Kuala Lumpur - Since 911, there has been much talk about how vulnerable the Malacca Strait is to maritime terrorism - so much so that foreign powers like theUnited States and Japan have offered to help patrol the busy sea lane. As the littoral states ponder over how much foreign help they should accept, a commentator in a Malaysian newspaper has raised an intriguing poser: Is the false flag being waved over Malacca Strait?
False flag operations are covert operations conducted by governments, corporations or other organisations which are designed to appear as if they are being carried out by other entities.
In his commentary in Utusan Malaysia, Mr Ruhanie Ahmad noted that there had been much talk in recent years about how governments and analysts from institutions such as the International Maritime Bureau had expressed concerns about the possibility of a group of terrorists seizing a ship laden with oil and using it to destroy an important harbour or military facilities in the Malacca Strait.
The former government MP added that the sea lane had also been portrayed as a haven for Al-Qaeda-linked Muslim terrorists who were out to establish a caliphate throughout the region.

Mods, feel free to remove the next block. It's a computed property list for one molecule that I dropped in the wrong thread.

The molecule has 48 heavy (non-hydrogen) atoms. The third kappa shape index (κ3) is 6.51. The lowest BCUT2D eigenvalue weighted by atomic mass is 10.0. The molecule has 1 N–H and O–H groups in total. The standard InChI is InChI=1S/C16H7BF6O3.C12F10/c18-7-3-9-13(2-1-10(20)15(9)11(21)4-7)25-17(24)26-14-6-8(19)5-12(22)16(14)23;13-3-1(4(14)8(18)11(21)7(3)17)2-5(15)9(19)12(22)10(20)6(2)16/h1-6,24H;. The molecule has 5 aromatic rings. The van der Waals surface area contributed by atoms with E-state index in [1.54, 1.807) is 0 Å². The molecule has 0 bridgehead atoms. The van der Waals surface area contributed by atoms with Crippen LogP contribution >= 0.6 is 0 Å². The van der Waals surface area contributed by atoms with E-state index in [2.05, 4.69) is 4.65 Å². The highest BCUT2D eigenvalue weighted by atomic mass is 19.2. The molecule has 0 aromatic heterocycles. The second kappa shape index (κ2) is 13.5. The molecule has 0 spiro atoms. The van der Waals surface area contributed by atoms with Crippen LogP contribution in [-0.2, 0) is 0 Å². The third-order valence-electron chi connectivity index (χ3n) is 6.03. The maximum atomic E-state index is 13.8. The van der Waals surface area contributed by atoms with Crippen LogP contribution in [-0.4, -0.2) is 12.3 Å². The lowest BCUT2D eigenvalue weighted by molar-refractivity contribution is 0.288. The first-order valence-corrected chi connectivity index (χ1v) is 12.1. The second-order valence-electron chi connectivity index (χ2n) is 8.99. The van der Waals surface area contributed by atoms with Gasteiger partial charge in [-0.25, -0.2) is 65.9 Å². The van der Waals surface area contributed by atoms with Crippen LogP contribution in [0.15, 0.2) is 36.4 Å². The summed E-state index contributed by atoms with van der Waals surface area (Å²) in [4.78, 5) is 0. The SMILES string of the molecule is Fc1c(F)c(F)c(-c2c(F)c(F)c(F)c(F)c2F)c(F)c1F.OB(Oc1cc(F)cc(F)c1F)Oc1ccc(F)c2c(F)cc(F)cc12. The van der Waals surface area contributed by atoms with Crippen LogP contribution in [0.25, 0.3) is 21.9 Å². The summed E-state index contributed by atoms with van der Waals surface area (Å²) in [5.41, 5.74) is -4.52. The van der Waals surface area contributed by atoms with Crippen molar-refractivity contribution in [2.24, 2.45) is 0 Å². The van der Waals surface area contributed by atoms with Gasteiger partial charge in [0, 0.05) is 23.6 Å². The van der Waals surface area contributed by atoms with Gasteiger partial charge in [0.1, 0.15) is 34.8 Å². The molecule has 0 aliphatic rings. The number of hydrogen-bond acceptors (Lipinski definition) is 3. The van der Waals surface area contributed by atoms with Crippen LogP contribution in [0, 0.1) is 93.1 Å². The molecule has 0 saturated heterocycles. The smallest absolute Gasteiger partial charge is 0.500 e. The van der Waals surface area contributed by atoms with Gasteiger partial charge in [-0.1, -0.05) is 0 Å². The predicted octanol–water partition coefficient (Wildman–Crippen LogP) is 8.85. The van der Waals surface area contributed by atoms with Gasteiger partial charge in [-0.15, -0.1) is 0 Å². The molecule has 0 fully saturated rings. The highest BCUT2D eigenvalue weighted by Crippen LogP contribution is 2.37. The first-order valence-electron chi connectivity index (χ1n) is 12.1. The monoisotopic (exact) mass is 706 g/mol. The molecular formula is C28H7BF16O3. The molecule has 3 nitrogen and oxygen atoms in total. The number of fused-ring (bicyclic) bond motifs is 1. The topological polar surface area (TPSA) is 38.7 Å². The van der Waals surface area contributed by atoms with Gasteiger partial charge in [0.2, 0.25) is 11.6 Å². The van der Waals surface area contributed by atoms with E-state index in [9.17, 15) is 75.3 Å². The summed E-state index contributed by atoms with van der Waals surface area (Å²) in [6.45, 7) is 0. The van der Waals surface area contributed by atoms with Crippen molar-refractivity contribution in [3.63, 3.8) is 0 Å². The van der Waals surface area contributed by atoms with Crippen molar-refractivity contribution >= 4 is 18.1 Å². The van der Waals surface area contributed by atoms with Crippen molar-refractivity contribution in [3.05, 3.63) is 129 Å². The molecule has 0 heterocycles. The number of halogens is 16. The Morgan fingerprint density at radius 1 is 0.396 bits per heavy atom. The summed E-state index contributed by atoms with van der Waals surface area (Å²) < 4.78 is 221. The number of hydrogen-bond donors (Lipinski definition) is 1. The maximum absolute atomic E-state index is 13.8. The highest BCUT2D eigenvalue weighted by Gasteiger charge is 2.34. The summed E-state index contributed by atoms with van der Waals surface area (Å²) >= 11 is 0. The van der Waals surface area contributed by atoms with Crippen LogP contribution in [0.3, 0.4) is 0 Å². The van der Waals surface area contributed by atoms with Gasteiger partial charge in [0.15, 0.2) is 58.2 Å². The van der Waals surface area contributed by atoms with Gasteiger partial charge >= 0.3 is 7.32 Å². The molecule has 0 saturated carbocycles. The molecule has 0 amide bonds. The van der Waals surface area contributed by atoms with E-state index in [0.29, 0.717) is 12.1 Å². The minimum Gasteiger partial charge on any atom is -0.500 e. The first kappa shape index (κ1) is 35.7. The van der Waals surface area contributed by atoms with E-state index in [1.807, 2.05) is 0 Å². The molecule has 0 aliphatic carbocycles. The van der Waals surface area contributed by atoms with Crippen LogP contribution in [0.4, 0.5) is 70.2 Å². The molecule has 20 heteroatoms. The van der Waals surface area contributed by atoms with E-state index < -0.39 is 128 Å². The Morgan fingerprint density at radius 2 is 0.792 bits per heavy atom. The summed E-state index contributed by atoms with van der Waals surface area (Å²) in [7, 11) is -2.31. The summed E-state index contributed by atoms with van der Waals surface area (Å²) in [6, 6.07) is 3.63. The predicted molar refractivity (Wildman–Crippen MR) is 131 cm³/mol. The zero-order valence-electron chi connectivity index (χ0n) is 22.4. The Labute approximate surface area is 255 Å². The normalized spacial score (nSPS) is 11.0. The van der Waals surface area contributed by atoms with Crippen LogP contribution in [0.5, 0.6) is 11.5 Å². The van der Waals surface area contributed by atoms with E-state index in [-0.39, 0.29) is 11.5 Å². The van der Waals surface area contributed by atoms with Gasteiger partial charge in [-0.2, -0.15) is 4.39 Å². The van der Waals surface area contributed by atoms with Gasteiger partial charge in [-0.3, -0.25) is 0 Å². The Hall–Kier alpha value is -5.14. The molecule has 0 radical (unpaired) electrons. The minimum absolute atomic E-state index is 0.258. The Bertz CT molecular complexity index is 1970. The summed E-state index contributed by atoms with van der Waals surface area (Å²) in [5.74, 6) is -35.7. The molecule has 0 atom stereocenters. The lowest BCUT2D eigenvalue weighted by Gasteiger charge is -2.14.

"The question is - how true is the above propaganda and can it be trusted? Isn’' it possible that it is just mere fiction with a hidden motive?" Mr Ruhanie wrote in the Malay-language newspaper.
The former journalist offered one possible motive behind what he called the "propaganda": To instil fear among the leaders in Singapore, Malaysia and Indonesia, the three littoral states of the Malacca Strait.
"The goal could be to persuade the leaders in these countries to allow some big powers to be physically involved in the policing of the Malacca Strait," said the writer, whose country, along with Indonesia, has long expressed reservations about a foreign military presence in the Strait.
Mr Ruhanie urged his readers to familiarise themselves with the false flag concept "if we want to understand the current propaganda on the Malacca Strait andSoutheast Asia".
He concluded his commentary - that is likely to be dismissed as hogwash by some but may resonate among others in the region - by saying that there is a need for the littoral states to be on alert against any action by foreign parties that may undermine regional security in the near future.
* Propaganda in Malacca Strait (Utusan Malaysia, July 6)